Google Buys HTC Assets In $1.1bn Return To Mobile Phone Ownership
Google has bought part of HTC’s mobile phone division for $1.1bn (£820m), a return to hardware ownership for the company.
The deal will see 2,000 HTC staff join the US internet giant and underlines Google’s broadening ambitions in smartphone production.
Google develops the Android operating system used in more than 80pc of the world’s smartphones but largely relies on manufacturers like Samsung, Huawei and HTC itself to make and sell its phones, unlike Apple, which controls the design and development of both software and hardware.
Last year it released the first Google-branded phone, the Pixel, which is manufactured by HTC, and is gearing up to release a new model next month, but having thousands of staff join the company will expand the venture. The Pixel has been well received but only produced in small quantities.
Of the 2,000 staff moving from HTC, roughly about a fifth of its workforce, many are already working on the Pixel. Google is also acquiring a licence for HTC intellectual property.
The Taiwanese group said it would continue to produce its own phones, including a new flagship device, as well as continuing its Vive virtual reality headset and investing in other technologies.
Hanging over the deal will be the ghost of Motorola Mobility, the phone maker Google paid $12.5bn for in 2011. Motorola struggled under its ownership and it was sold to Lenovo for $2.9bn in 2014, retaining certain patents. Two other hardware companies, Nest and Dropcam, have also been seen as disappointments under Google ownership.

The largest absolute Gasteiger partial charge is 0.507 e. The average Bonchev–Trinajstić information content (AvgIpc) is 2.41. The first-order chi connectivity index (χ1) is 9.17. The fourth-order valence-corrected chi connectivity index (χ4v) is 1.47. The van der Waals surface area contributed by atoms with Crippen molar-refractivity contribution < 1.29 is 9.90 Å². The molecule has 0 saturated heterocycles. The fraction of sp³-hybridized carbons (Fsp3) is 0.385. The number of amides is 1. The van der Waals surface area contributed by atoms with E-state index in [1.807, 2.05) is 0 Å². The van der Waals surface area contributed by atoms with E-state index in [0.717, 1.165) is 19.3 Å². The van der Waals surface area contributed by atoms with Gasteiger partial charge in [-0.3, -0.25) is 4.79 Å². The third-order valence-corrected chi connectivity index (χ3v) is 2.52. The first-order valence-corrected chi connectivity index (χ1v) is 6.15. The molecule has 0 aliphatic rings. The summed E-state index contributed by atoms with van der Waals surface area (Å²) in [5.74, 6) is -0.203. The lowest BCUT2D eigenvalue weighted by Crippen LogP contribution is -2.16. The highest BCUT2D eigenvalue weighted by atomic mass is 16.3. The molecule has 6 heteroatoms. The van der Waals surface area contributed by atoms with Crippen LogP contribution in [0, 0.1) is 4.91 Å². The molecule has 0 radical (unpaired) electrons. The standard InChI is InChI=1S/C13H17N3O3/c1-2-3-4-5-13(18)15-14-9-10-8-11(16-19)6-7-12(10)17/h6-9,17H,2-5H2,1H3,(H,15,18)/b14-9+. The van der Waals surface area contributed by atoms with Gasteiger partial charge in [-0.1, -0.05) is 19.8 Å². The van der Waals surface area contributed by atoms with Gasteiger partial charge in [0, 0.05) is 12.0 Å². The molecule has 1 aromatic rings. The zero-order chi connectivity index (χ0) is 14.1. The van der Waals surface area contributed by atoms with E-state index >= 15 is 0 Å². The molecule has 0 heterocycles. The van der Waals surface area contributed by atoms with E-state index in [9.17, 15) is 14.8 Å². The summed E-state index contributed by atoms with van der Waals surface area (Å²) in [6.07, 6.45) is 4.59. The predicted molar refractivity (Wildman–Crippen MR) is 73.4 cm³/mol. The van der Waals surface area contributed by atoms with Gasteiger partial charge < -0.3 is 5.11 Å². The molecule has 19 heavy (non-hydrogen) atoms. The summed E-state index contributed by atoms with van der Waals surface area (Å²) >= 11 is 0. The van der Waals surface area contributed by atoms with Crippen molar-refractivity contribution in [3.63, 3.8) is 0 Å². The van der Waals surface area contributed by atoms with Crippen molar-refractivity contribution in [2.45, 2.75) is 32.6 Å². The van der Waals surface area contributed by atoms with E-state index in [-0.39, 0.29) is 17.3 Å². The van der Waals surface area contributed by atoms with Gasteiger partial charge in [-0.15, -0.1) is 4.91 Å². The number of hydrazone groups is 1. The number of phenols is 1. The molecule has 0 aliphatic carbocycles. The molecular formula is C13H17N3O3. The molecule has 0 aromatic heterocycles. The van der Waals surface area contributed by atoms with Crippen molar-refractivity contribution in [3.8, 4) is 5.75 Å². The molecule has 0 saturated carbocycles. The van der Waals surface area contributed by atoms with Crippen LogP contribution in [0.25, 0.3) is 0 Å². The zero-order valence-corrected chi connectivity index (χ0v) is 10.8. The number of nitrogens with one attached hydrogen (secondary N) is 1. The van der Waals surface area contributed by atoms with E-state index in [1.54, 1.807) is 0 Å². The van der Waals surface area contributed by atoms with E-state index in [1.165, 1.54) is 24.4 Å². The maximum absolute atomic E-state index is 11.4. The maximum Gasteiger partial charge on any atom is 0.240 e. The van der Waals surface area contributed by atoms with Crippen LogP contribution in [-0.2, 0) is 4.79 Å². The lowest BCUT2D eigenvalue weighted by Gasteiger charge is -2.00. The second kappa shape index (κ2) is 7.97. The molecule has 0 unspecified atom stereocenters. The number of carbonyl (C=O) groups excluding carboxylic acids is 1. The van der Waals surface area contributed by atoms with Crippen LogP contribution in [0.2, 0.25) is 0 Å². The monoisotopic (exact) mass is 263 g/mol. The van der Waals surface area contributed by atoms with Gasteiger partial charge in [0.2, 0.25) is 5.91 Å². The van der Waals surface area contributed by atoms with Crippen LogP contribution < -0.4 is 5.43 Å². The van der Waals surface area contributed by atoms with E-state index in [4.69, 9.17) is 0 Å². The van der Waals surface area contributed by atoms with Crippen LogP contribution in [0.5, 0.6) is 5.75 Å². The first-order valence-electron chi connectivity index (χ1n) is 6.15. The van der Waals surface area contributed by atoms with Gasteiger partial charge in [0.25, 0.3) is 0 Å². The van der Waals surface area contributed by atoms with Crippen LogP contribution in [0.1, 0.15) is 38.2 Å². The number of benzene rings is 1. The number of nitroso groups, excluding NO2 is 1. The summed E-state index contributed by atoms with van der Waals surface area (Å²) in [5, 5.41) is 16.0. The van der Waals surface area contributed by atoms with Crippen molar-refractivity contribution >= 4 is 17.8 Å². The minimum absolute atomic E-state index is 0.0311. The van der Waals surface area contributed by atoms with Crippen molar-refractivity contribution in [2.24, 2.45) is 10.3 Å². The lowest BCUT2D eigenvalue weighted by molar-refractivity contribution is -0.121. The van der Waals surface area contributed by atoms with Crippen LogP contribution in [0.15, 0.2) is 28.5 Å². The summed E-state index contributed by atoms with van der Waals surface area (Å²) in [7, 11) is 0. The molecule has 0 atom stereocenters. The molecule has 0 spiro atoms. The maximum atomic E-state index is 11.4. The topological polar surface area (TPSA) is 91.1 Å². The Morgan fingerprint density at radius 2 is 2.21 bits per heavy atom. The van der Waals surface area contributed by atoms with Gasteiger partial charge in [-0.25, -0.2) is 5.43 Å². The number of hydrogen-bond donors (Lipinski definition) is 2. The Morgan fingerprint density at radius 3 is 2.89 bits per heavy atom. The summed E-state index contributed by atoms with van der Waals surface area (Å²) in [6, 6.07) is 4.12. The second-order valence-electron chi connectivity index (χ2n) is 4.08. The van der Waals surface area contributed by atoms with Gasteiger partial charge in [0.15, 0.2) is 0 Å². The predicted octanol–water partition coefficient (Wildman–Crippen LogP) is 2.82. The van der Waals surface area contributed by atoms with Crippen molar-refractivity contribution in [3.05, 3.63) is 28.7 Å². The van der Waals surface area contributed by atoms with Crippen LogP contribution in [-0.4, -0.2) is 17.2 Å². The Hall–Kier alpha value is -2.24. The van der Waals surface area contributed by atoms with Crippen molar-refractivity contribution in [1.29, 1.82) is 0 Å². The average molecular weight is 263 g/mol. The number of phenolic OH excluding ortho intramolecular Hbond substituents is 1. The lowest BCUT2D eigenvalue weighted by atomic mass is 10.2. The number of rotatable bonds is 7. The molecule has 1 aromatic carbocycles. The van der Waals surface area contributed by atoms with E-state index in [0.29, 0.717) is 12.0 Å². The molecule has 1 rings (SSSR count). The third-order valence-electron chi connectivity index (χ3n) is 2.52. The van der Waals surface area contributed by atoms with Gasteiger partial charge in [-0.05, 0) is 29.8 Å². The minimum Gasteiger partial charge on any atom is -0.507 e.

“HTC has been a longtime partner and has created some of the most beautiful, high-end devices on the market,” Rick Osterloh, the head of Google’s hardware department, said.
The Taiwanese company, whose shares had been suspended pending the announcement, was responsible for some of the first Android handsets capable of competing with the iPhone. But it failed to capitalise and as Samsung moved into the high-end of the market, HTC’s market share collapsed. Shares have fallen 95pc since 2011.
The company’s chief executive Cher Wang said it still had a bright future. “We believe HTC is well positioned to maintain our rich legacy of innovation and realize the potential of a new generation of connected products and services,” she said.